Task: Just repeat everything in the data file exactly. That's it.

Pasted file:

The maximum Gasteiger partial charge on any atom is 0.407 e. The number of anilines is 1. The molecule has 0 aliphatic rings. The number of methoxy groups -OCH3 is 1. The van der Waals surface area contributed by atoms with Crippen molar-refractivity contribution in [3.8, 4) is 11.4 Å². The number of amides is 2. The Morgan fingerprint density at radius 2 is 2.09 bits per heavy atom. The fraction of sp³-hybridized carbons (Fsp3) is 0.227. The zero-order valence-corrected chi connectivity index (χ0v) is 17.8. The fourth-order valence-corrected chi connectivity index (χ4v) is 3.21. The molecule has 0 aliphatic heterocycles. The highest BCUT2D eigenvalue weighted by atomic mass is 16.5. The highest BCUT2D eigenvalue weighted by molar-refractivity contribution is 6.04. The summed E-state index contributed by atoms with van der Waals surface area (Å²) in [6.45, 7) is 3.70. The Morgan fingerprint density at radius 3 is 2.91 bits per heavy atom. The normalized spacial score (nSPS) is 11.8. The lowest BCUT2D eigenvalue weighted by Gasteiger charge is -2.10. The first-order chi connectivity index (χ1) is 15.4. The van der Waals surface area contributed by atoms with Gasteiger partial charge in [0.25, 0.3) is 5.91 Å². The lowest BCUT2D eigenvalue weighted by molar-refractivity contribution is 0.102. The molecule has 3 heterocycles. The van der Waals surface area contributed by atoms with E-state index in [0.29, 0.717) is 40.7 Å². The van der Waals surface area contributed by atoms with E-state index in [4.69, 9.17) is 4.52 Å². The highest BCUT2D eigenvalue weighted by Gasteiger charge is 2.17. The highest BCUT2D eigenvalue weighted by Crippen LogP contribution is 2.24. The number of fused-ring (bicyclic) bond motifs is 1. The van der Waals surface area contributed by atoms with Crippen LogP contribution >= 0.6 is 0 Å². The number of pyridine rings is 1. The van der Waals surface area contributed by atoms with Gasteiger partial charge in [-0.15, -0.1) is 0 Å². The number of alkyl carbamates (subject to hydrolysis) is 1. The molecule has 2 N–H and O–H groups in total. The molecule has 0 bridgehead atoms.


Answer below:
The maximum Gasteiger partial charge on any atom is 0.407 e. The number of anilines is 1. The molecule has 0 aliphatic rings. The number of methoxy groups -OCH3 is 1. The van der Waals surface area contributed by atoms with Crippen molar-refractivity contribution in [3.8, 4) is 11.4 Å². The number of amides is 2. The Morgan fingerprint density at radius 2 is 2.09 bits per heavy atom. The fraction of sp³-hybridized carbons (Fsp3) is 0.227. The zero-order valence-corrected chi connectivity index (χ0v) is 17.8. The fourth-order valence-corrected chi connectivity index (χ4v) is 3.21. The molecule has 0 aliphatic heterocycles. The highest BCUT2D eigenvalue weighted by atomic mass is 16.5. The highest BCUT2D eigenvalue weighted by molar-refractivity contribution is 6.04. The summed E-state index contributed by atoms with van der Waals surface area (Å²) in [6.45, 7) is 3.70. The Morgan fingerprint density at radius 3 is 2.91 bits per heavy atom. The normalized spacial score (nSPS) is 11.8. The lowest BCUT2D eigenvalue weighted by Gasteiger charge is -2.10. The first-order chi connectivity index (χ1) is 15.4. The van der Waals surface area contributed by atoms with Gasteiger partial charge in [0.25, 0.3) is 5.91 Å². The lowest BCUT2D eigenvalue weighted by molar-refractivity contribution is 0.102. The molecule has 3 heterocycles. The van der Waals surface area contributed by atoms with E-state index in [0.29, 0.717) is 40.7 Å². The van der Waals surface area contributed by atoms with E-state index in [4.69, 9.17) is 4.52 Å². The highest BCUT2D eigenvalue weighted by Gasteiger charge is 2.17. The highest BCUT2D eigenvalue weighted by Crippen LogP contribution is 2.24. The number of fused-ring (bicyclic) bond motifs is 1. The van der Waals surface area contributed by atoms with Crippen LogP contribution >= 0.6 is 0 Å². The number of pyridine rings is 1. The van der Waals surface area contributed by atoms with Gasteiger partial charge in [-0.15, -0.1) is 0 Å². The number of alkyl carbamates (subject to hydrolysis) is 1. The molecule has 2 N–H and O–H groups in total. The molecule has 0 bridgehead atoms.